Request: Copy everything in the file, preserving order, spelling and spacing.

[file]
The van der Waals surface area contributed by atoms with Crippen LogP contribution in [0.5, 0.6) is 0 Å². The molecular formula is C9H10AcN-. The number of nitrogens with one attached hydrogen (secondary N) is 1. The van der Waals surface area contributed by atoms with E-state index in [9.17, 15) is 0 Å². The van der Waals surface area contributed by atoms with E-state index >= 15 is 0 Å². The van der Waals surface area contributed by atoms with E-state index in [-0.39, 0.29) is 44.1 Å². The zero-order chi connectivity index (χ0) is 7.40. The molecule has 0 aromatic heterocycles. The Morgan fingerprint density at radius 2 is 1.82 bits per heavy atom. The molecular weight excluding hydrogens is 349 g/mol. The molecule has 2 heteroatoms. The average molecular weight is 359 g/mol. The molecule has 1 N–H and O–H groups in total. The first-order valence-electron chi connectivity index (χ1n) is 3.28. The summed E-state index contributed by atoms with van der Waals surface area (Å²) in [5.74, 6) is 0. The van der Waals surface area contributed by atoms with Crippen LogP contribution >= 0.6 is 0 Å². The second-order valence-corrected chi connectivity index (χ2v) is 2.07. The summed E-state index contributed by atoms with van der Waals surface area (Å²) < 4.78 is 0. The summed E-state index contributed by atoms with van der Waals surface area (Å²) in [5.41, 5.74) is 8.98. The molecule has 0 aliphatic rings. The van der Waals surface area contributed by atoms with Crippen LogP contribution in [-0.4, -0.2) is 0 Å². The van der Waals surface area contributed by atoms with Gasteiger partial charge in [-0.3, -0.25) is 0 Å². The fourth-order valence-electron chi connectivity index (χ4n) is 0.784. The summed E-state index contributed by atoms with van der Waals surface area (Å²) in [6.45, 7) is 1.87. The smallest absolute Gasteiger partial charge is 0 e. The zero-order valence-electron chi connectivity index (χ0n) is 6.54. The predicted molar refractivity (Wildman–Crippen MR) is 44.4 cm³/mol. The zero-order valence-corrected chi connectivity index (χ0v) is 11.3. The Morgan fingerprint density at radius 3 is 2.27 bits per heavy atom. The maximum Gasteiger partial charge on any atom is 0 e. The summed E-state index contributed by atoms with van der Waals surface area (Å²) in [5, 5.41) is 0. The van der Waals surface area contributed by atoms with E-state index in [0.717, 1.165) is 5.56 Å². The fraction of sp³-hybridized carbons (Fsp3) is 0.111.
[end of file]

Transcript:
The van der Waals surface area contributed by atoms with Crippen LogP contribution in [0.5, 0.6) is 0 Å². The molecular formula is C9H10AcN-. The number of nitrogens with one attached hydrogen (secondary N) is 1. The van der Waals surface area contributed by atoms with E-state index in [9.17, 15) is 0 Å². The van der Waals surface area contributed by atoms with E-state index >= 15 is 0 Å². The van der Waals surface area contributed by atoms with E-state index in [-0.39, 0.29) is 44.1 Å². The zero-order chi connectivity index (χ0) is 7.40. The molecule has 0 aromatic heterocycles. The Morgan fingerprint density at radius 2 is 1.82 bits per heavy atom. The molecular weight excluding hydrogens is 349 g/mol. The molecule has 2 heteroatoms. The average molecular weight is 359 g/mol. The molecule has 1 N–H and O–H groups in total. The first-order valence-electron chi connectivity index (χ1n) is 3.28. The summed E-state index contributed by atoms with van der Waals surface area (Å²) in [5.74, 6) is 0. The van der Waals surface area contributed by atoms with Crippen LogP contribution >= 0.6 is 0 Å². The second-order valence-corrected chi connectivity index (χ2v) is 2.07. The summed E-state index contributed by atoms with van der Waals surface area (Å²) < 4.78 is 0. The summed E-state index contributed by atoms with van der Waals surface area (Å²) in [5.41, 5.74) is 8.98. The molecule has 0 aliphatic rings. The van der Waals surface area contributed by atoms with Crippen LogP contribution in [-0.4, -0.2) is 0 Å². The van der Waals surface area contributed by atoms with Gasteiger partial charge in [-0.3, -0.25) is 0 Å². The fourth-order valence-electron chi connectivity index (χ4n) is 0.784. The summed E-state index contributed by atoms with van der Waals surface area (Å²) in [6.45, 7) is 1.87. The smallest absolute Gasteiger partial charge is 0 e. The zero-order valence-electron chi connectivity index (χ0n) is 6.54. The predicted molar refractivity (Wildman–Crippen MR) is 44.4 cm³/mol. The zero-order valence-corrected chi connectivity index (χ0v) is 11.3. The Morgan fingerprint density at radius 3 is 2.27 bits per heavy atom. The maximum Gasteiger partial charge on any atom is 0 e. The summed E-state index contributed by atoms with van der Waals surface area (Å²) in [5, 5.41) is 0. The van der Waals surface area contributed by atoms with E-state index in [0.717, 1.165) is 5.56 Å². The fraction of sp³-hybridized carbons (Fsp3) is 0.111.